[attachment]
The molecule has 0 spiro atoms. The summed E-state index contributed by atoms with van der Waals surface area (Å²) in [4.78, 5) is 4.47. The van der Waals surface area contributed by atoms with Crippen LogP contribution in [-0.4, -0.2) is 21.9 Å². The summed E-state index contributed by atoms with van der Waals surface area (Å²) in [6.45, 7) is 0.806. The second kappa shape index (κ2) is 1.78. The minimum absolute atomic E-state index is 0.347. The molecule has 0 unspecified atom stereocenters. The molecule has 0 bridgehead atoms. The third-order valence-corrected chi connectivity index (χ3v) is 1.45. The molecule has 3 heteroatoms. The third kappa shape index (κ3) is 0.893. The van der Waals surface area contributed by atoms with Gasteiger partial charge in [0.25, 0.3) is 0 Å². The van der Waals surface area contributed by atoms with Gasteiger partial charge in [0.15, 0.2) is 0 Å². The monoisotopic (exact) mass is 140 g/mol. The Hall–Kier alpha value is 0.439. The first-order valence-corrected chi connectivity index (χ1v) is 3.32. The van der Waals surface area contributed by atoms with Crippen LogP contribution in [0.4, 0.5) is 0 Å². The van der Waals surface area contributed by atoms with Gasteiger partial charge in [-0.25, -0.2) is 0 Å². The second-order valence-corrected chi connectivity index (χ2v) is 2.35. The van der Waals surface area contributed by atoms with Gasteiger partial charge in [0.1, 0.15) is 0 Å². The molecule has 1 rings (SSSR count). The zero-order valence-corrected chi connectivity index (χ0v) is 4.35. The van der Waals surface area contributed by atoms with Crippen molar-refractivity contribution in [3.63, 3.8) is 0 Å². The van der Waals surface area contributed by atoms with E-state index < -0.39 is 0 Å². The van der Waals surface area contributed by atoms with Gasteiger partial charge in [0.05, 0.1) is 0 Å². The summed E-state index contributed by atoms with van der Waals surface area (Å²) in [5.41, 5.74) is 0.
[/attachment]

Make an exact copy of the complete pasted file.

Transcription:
The molecule has 0 spiro atoms. The summed E-state index contributed by atoms with van der Waals surface area (Å²) in [4.78, 5) is 4.47. The van der Waals surface area contributed by atoms with Crippen LogP contribution in [-0.4, -0.2) is 21.9 Å². The summed E-state index contributed by atoms with van der Waals surface area (Å²) in [6.45, 7) is 0.806. The second kappa shape index (κ2) is 1.78. The minimum absolute atomic E-state index is 0.347. The molecule has 0 unspecified atom stereocenters. The molecule has 0 bridgehead atoms. The third-order valence-corrected chi connectivity index (χ3v) is 1.45. The molecule has 3 heteroatoms. The third kappa shape index (κ3) is 0.893. The van der Waals surface area contributed by atoms with Gasteiger partial charge in [0.25, 0.3) is 0 Å². The van der Waals surface area contributed by atoms with Gasteiger partial charge in [0.15, 0.2) is 0 Å². The monoisotopic (exact) mass is 140 g/mol. The Hall–Kier alpha value is 0.439. The first-order valence-corrected chi connectivity index (χ1v) is 3.32. The van der Waals surface area contributed by atoms with Crippen LogP contribution in [0.4, 0.5) is 0 Å². The van der Waals surface area contributed by atoms with Gasteiger partial charge in [-0.25, -0.2) is 0 Å². The second-order valence-corrected chi connectivity index (χ2v) is 2.35. The van der Waals surface area contributed by atoms with Gasteiger partial charge in [0.1, 0.15) is 0 Å². The molecule has 1 rings (SSSR count). The zero-order valence-corrected chi connectivity index (χ0v) is 4.35. The van der Waals surface area contributed by atoms with Crippen molar-refractivity contribution in [3.63, 3.8) is 0 Å². The van der Waals surface area contributed by atoms with E-state index < -0.39 is 0 Å². The van der Waals surface area contributed by atoms with Gasteiger partial charge in [0.05, 0.1) is 0 Å². The summed E-state index contributed by atoms with van der Waals surface area (Å²) in [5.41, 5.74) is 0.